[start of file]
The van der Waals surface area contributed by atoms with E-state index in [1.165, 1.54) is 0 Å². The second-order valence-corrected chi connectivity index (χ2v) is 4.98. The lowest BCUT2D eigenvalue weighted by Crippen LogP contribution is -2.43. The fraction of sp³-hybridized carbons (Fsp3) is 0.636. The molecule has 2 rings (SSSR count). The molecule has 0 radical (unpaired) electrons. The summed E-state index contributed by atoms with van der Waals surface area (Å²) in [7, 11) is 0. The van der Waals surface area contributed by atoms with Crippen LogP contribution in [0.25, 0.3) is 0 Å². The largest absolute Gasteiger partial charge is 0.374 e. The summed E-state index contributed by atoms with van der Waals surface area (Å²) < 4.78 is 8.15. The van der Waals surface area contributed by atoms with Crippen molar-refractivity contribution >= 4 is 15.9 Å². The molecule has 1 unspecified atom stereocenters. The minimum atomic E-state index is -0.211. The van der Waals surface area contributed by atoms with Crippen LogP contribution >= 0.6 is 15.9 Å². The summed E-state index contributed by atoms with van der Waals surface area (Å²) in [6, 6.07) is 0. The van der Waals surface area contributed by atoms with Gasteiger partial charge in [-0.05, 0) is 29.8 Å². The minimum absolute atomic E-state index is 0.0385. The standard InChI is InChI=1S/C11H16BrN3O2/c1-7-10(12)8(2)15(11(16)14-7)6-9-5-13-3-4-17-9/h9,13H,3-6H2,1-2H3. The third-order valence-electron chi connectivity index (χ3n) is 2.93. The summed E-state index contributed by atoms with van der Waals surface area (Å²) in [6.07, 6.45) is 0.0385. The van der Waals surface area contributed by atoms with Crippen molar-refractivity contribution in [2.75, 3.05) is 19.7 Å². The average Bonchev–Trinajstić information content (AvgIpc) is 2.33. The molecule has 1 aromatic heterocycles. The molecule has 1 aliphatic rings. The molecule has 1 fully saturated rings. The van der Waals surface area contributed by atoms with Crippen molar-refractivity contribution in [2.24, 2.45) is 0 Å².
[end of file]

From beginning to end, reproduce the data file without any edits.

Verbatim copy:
The van der Waals surface area contributed by atoms with E-state index in [1.165, 1.54) is 0 Å². The second-order valence-corrected chi connectivity index (χ2v) is 4.98. The lowest BCUT2D eigenvalue weighted by Crippen LogP contribution is -2.43. The fraction of sp³-hybridized carbons (Fsp3) is 0.636. The molecule has 2 rings (SSSR count). The molecule has 0 radical (unpaired) electrons. The summed E-state index contributed by atoms with van der Waals surface area (Å²) in [7, 11) is 0. The van der Waals surface area contributed by atoms with Crippen LogP contribution in [0.25, 0.3) is 0 Å². The largest absolute Gasteiger partial charge is 0.374 e. The summed E-state index contributed by atoms with van der Waals surface area (Å²) < 4.78 is 8.15. The van der Waals surface area contributed by atoms with Crippen molar-refractivity contribution >= 4 is 15.9 Å². The molecule has 1 unspecified atom stereocenters. The minimum atomic E-state index is -0.211. The van der Waals surface area contributed by atoms with Crippen LogP contribution >= 0.6 is 15.9 Å². The summed E-state index contributed by atoms with van der Waals surface area (Å²) in [6, 6.07) is 0. The van der Waals surface area contributed by atoms with Gasteiger partial charge in [-0.05, 0) is 29.8 Å². The minimum absolute atomic E-state index is 0.0385. The standard InChI is InChI=1S/C11H16BrN3O2/c1-7-10(12)8(2)15(11(16)14-7)6-9-5-13-3-4-17-9/h9,13H,3-6H2,1-2H3. The third-order valence-electron chi connectivity index (χ3n) is 2.93. The summed E-state index contributed by atoms with van der Waals surface area (Å²) in [6.07, 6.45) is 0.0385. The van der Waals surface area contributed by atoms with Crippen molar-refractivity contribution in [2.75, 3.05) is 19.7 Å². The average Bonchev–Trinajstić information content (AvgIpc) is 2.33. The molecule has 1 aromatic heterocycles. The molecule has 1 aliphatic rings. The molecule has 1 fully saturated rings. The van der Waals surface area contributed by atoms with Crippen molar-refractivity contribution in [2.24, 2.45) is 0 Å².